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Captain Blabert (Javier Maiza) is the only one who knows where in the
Sahara desert a Nazi treasure is hidden - but he is foolish enough to
(years after teh war) give the location of the treasure away to Colonel
Kurt, his adversary from the war ... and Colonel Kurt wastes no time and
kills him. When he and his wife later make it to the oasis marked out by
Blabert, they are attacked by Nazi zombies, and while the woman is killed,
Kurt makes it to the camp of Sheik Al Kafir (Antonio Mayans), barely
Back home, Blabert's son Robert (Manjuel Gélin) learns about his
father's death, fetches his father's diary, learns the location of the
Nazi treasure, and soon enough he and friends Ronald (Eric Viellard),
Ahmed (Miguel Ángel Aristu) and Sylvia (Caroline Audret) are off to the
Sahara to fetch the treasure.
But once at the oasis, they, too are attacked by Nazi zombies. Somehow
though they find out that the zombies can be warded off by fire ... but in
the end, of the foursome only Robert and Sylvia survive the zombie attack.
Usually, director Jess Franco is just dismissed as an incompetent
schlock producer by high-nosed ignorant know-it-all critics ... and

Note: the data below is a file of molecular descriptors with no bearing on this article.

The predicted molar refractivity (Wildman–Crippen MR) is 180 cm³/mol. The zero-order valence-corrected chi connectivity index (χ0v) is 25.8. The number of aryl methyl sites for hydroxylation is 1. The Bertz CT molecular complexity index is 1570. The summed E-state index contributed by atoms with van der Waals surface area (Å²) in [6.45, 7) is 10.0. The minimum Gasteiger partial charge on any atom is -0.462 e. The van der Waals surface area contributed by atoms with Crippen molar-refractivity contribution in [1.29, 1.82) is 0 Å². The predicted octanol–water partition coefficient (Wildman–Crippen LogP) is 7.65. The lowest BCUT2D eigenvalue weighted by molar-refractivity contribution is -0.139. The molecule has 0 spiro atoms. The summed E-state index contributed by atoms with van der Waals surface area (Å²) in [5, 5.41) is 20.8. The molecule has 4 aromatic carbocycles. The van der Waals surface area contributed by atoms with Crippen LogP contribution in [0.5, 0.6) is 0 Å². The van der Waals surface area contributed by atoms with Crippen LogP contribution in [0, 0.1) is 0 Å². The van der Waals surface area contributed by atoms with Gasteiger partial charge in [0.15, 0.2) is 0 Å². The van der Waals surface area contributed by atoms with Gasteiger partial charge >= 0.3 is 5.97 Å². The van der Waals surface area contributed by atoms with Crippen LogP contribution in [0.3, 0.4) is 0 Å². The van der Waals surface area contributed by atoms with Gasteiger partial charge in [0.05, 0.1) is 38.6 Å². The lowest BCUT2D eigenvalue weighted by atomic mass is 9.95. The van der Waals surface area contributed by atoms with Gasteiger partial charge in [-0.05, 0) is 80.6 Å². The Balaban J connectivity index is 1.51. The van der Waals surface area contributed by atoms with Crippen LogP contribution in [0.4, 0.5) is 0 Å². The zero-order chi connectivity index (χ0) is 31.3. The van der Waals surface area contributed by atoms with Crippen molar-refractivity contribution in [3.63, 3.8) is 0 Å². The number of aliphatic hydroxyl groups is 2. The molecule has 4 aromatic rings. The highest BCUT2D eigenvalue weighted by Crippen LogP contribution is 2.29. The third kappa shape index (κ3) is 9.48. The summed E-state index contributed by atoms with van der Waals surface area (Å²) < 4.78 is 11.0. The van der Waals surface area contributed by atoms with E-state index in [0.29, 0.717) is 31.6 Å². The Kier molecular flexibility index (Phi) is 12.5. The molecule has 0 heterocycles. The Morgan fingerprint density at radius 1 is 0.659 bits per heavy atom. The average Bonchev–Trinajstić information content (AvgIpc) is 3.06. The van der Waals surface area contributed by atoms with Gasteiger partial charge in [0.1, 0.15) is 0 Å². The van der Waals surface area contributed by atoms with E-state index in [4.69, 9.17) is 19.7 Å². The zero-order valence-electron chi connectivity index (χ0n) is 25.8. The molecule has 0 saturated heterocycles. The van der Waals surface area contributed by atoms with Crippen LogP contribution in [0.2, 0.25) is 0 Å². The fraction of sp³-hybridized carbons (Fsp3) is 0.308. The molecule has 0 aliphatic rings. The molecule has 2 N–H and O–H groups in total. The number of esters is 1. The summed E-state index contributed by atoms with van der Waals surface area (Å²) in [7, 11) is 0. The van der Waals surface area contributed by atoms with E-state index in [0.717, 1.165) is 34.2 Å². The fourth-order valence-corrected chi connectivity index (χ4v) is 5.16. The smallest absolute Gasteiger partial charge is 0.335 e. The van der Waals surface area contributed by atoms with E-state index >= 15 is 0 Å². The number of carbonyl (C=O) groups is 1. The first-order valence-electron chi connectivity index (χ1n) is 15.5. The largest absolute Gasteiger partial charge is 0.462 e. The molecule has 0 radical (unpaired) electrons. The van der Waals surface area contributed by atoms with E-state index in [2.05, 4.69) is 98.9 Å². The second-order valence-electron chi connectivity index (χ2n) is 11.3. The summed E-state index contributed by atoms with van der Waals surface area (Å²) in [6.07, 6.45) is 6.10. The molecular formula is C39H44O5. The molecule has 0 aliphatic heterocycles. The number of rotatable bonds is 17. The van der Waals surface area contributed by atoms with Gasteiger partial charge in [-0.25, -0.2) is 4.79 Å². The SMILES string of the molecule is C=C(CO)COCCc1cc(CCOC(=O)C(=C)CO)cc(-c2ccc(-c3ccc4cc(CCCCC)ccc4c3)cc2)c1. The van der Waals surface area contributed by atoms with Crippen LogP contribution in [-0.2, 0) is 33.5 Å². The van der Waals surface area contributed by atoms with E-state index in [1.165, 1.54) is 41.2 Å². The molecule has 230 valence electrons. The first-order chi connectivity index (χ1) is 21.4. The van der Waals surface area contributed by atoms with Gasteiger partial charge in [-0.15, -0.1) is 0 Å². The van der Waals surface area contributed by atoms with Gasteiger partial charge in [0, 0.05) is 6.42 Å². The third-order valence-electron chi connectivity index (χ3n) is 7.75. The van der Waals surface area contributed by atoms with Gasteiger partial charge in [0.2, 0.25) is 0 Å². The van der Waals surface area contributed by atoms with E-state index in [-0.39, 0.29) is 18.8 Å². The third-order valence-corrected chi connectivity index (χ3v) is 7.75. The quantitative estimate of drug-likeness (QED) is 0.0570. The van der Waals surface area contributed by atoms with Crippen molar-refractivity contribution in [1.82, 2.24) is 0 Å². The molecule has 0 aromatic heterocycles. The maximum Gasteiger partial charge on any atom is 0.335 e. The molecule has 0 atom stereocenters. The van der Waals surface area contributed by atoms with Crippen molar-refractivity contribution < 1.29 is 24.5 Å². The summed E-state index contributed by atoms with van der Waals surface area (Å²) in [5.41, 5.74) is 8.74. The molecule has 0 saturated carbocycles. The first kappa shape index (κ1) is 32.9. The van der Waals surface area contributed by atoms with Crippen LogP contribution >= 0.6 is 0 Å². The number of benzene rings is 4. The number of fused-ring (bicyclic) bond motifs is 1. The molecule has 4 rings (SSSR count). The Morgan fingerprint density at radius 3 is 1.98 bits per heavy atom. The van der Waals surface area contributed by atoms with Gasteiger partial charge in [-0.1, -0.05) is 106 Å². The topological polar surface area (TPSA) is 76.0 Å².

nothing could be further from the truth. In his early days, Jess Franco
made some visionary, groundbreaking films, like The
Awful Dr.Orloff, Vampyros
Lesbos or The Diabolical Dr.Z,
and he was also responsible for some fun genre pics like Attack
of the Robots, the Red
Lips films or Mari-Cookie and the Killer Tarantula.
However, it is true to say that between highlights such as those, Jess
Franco also had to churn out much worthless trash, for example Bloody
Moon or this one here.
Oasis of the Zombies is probably Jess Franco at his worst, he
clearly shows little interest in producing a formulaic zombie-flick (not
his cup of tea to begin with) and the budget and production schedule did
not allow for any kind of improvisation on the theme - hell, to cut costs
and time, even some battlescenes from another movie, I Giardini de
Diavlo (1971, Alfredo Rizzo), were incorporated into
this one. As a result, Jess Franco here does nothing more than directing
the camera in the more or less right direction and see what comes out -
which sometimes is not much, regarding the climax with our heroes fighting
the zombies with fire which is almost totally obscured by black smoke.
Actually, Oasis of the Zombies is a film that shouldn't have
been given to a director like Franco in the first place, but to add insult
to injury, it is a film Jess Franco is quite frequently associated with,
mainly because it has been readily available for quite a while, having
been reissued on video and DVD again and again, with only rarely a video
company forgetting to mention how rare the film is (nothing could be
further from the truth).
Final verdict: If you love zombie films, don't watch it, but if you are
a fan of Jess Franco (like I am), avoid it at all costs, this doesn't do
the director one bit of justice ...